Barry, there’s a troubling pattern developing as the White House and Congressional leadership embark on a campaign to silence their critics – especially when it comes to concerns about health care.
Example One: Last week, in an official White House release from Macon Phillips, the White House Director of New Media, the White House launched what can only be described as a citizen reporting initiative on the White House website. Phillips claimed that “[t]here is a lot of disinformation about health insurance reform out there” both on the web and floating around in chain emails. He stated that “[s]ince we can’t keep track of all of them here at the White House, we’re asking for your help. If you get an email or see something on the web about health insurance reform that seems fishy, send it to firstname.lastname@example.org.”
The White House is asking Americans to report on those Americans who disagree with the President’s policy choices on health care. The White House is also implying that you should think twice before sending an email disagreeing with the President, since it might end up being forwarded to them. The White House email address says it all – let’s ‘flag’ those who disagree with us.
What’s worse, this turns the White House into some sort of self-appointed ‘speech police’ – urging Americans to monitor and report those who engage in ‘fishy’ speech. What will the Obama Administration do with those names? Who will be ‘flagged’ next? It’s not only wrong, it directly contradicts President Obama’s repeated promise to conduct a more open and transparent government. We have sent a letter to President Obama urging him to rescind this initiative.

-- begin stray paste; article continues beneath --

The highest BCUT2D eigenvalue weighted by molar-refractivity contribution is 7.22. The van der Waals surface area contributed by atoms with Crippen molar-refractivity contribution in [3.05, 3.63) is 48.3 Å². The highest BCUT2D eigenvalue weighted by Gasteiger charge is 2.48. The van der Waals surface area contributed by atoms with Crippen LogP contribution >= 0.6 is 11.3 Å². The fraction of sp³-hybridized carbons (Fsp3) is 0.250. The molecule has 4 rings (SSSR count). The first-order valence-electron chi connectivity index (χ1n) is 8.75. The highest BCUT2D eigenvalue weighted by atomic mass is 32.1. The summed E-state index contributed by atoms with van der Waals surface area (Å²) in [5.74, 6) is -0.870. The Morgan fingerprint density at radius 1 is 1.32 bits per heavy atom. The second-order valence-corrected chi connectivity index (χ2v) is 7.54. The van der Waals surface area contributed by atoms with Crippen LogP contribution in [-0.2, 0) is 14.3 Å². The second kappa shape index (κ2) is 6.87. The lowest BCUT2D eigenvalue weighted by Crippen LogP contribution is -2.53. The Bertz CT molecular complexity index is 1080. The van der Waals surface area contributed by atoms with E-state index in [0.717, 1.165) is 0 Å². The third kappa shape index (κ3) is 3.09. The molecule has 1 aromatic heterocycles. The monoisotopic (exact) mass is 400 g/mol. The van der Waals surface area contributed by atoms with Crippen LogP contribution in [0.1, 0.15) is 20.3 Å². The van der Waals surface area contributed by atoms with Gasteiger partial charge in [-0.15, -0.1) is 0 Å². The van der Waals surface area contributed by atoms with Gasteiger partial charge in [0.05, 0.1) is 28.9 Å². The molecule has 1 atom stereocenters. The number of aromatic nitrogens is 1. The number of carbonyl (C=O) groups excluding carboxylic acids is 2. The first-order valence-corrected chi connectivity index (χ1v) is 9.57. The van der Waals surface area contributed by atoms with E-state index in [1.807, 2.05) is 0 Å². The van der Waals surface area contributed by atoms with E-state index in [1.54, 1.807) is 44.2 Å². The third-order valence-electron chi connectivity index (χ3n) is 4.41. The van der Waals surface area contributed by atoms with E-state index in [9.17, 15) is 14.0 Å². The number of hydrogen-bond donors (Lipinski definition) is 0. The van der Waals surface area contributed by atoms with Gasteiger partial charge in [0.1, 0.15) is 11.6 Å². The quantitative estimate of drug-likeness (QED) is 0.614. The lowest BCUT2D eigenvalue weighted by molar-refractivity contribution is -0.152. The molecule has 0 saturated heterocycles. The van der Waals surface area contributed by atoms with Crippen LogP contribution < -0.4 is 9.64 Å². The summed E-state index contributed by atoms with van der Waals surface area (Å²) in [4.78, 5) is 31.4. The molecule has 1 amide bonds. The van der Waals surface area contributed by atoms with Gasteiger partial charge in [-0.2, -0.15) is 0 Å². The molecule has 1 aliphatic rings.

Even the ACLU expressed concern about this program saying that it is a “bad idea that could send a troublesome message.”
Example Two: Does free speech only apply to the Congressional leadership who insist on criticizing the critics – instead of addressing the real concerns about health care?
In an opinion editorial in USA Today, House Speaker Pelosi and House Majority Leader Hoyer label those who are protesting against President Obama’s policies as ‘un-American.’
And Senate Majority Leader Reid has accused those speaking out against health care policies of trying to ‘sabotage’ the democratic process.
Example Three: Members of Congress don’t want to take the heat for health care policies that most Americans reject. In Georgia, Congressman David Scott
berated one of his own constituents at a town hall meeting – shouting down a medical doctor who had concerns about the policies and wanted to know why Congressman Scott supported them.
Barry, I do not support the violence and threats that sadly have become part of this debate. Some clearly have crossed the line. But, come on, there’s a disturbing pattern developing here – from the White House to Congressional leadership – pulling out the stops to intimidate – and silence – those who may disagree with President Obama and his policies.
Our country was founded on a belief in the necessity of free and open discourse on the important policies and political issues of our day. Let Americans speak out – without the fear of being ‘flagged’ by the White House for making ‘fishy’ comments or called ‘un-American’ because they have strong opinions.
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